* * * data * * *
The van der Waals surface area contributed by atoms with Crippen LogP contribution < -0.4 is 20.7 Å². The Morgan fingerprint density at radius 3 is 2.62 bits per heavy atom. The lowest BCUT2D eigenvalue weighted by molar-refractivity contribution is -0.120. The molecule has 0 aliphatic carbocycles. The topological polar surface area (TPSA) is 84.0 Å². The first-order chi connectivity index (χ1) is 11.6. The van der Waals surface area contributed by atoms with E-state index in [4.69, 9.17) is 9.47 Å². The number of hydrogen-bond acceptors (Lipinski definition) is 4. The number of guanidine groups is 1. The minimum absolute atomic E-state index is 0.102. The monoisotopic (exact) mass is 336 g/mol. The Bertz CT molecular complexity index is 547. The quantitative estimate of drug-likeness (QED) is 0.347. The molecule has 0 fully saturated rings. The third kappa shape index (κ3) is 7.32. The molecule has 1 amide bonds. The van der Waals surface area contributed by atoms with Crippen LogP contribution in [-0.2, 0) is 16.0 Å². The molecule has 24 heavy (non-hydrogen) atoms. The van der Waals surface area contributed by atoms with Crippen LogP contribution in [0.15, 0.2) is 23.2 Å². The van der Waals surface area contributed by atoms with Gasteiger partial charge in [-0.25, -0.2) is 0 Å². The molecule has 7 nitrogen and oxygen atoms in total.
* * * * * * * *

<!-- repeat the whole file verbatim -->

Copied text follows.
The van der Waals surface area contributed by atoms with Crippen LogP contribution < -0.4 is 20.7 Å². The Morgan fingerprint density at radius 3 is 2.62 bits per heavy atom. The lowest BCUT2D eigenvalue weighted by molar-refractivity contribution is -0.120. The molecule has 0 aliphatic carbocycles. The topological polar surface area (TPSA) is 84.0 Å². The first-order chi connectivity index (χ1) is 11.6. The van der Waals surface area contributed by atoms with E-state index in [4.69, 9.17) is 9.47 Å². The number of hydrogen-bond acceptors (Lipinski definition) is 4. The number of guanidine groups is 1. The minimum absolute atomic E-state index is 0.102. The monoisotopic (exact) mass is 336 g/mol. The Bertz CT molecular complexity index is 547. The quantitative estimate of drug-likeness (QED) is 0.347. The molecule has 0 fully saturated rings. The third kappa shape index (κ3) is 7.32. The molecule has 1 amide bonds. The van der Waals surface area contributed by atoms with Crippen LogP contribution in [-0.2, 0) is 16.0 Å². The molecule has 24 heavy (non-hydrogen) atoms. The van der Waals surface area contributed by atoms with Crippen LogP contribution in [0.15, 0.2) is 23.2 Å². The van der Waals surface area contributed by atoms with Gasteiger partial charge in [-0.25, -0.2) is 0 Å². The molecule has 7 nitrogen and oxygen atoms in total.